How Your Child Can Create a Montessori Masterpiece

Rising Stars Foundation
23.01.23 06:27 AM Comment(s)

Author: Antoinette LaGrossa

A Montessori masterpiece is simply a child's interpretation of a preexisting artwork. This child-led activity exposes young people to formative works of art, enhances fine motor skills, stimulates free expression, and lays the foundation of a new skill. 

Recognizing and learning about an artist and their art-making process is an integral component of becoming informed citizens of the world. It is a way of learning about and interpreting history. Through engaging with art, we connect with history, culture, and our bodies/senses. 

"If we try to think back to the dim and distant past... what is it that helps us reconstruct those times, and to picture the lives of those who lived in them? It is their art... It is thanks to the hand, the companion of the mind, that civilization has arisen."      - Maria Montessori, The Absorbent Mind

Dr. Montessori's philsophy encourages parents to expose children to fine art from birth. Consider hanging some printouts of famous artists’ works at the eye of your child. 

Painting Time
Prepare for mess! An old adult-size button down shirts makes a perfect child's art smock that will protect the majority of clothing. Use a drop cloth if painting will occur over top of carpet or another difficulult to clean surface. An easel is a nice addition to a painting area, but not a must-have. For toddlers and preschoolers, water colors, tempura, and finger paint are good options.  

Next, simply choose an admired masterpiece, for example, "Vase with Three Sunflowers" by Vincent Van Gogh. Display it and engage your child in conversation about the painting.  
Ask your child what they see in the painting and discuss the artist's techniques used in the inspiration piece. What colors are used? What kind of lines? Is the painting smooth or are there layers of paint built up? Is the imagery realistic, fantasy, or blurred?
Encourage your child to engage in open-ended expression of the inspiration piece. This can take many forms, from replication to recreating the work in a unique style. If your child's work looks NOTHING like the inspiration, that's okay.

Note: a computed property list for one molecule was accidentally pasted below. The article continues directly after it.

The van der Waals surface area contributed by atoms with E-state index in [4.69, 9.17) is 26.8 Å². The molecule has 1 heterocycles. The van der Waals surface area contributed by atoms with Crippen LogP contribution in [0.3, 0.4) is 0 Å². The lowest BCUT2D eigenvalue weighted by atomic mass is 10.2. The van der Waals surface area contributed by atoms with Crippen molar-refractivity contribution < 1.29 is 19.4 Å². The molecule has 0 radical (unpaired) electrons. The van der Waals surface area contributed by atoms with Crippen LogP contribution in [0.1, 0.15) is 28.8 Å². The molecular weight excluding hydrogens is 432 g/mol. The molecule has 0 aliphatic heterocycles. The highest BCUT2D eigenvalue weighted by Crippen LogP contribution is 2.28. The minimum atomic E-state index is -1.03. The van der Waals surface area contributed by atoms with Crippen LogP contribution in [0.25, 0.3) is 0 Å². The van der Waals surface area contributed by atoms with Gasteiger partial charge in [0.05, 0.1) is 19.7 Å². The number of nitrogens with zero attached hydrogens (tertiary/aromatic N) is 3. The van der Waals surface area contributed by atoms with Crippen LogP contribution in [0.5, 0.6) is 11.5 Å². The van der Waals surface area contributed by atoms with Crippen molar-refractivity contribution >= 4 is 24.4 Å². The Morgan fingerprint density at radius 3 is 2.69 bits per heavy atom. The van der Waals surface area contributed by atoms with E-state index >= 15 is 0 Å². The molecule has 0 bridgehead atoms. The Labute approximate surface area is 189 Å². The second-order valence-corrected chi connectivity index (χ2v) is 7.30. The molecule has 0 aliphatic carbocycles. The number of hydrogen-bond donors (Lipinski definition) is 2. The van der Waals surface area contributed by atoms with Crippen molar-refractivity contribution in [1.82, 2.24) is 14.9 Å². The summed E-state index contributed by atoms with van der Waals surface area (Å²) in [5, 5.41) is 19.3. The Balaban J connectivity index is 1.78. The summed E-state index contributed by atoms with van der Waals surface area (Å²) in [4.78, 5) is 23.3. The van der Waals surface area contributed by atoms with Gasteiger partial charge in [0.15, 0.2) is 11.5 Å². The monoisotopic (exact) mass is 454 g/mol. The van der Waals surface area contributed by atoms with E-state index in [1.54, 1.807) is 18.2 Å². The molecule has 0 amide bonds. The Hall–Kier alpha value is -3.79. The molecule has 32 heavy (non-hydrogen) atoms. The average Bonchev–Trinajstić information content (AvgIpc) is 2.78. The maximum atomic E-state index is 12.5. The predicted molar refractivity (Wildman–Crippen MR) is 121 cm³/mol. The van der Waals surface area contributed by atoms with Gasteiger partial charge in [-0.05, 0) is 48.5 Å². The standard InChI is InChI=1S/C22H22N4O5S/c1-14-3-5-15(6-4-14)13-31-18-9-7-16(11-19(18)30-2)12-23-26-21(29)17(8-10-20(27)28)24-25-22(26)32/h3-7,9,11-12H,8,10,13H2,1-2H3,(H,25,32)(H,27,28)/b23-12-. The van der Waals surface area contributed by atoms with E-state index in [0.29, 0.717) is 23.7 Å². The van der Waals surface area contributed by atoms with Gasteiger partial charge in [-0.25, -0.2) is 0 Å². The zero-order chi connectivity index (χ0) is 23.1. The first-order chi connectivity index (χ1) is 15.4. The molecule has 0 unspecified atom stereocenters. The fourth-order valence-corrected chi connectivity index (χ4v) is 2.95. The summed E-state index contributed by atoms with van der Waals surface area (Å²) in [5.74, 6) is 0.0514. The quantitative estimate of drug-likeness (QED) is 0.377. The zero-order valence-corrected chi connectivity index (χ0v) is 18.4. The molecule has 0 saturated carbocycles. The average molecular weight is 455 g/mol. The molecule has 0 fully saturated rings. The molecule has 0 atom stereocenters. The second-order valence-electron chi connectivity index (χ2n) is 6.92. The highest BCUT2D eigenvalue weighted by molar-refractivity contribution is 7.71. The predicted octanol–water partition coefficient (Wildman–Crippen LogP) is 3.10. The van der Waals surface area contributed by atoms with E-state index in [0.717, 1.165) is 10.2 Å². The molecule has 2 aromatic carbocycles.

In the early years, children do not paint realistic images. However, they love the creative process! Learning basic brushstrokes, lines, shapes, and different textures, as well as experimenting with color, is encouraged.  

Provide your child with art making tools, let them know you'll be nearby if they need help, and walk away. Resist any temptation to micromanage the project or provide helpful hints on how to make their interpretation more like the original artwork.

Display Your Child's Work
Having a designated space for pieces to be displayed can contribute to a child self-satisfaction in their work. Limiting the display to a specific number of pieces, maybe their three latest or favorite creations, can help limit clutter. 

Consider submitting it to our Montessori Masterpiece Children's Art Showcase!We are looking for creations full of passion, not perfection. Artwork from a variety of ages from 3 to 17 will be showcased in each issue of Froggy's Montessori Family Resource Guide and Rising Stars Foundation social media. 

The entry deadline for the spring issue is February 15th, 2023. Easily submit your child's work at

Have fun with it! We can't wait to see your child's work - even if it's something you might think only a mother could love.

Was this

If you find our articles helpful,
subscribe to the blog and
have it delivered to your inbox.

Rising Stars Foundation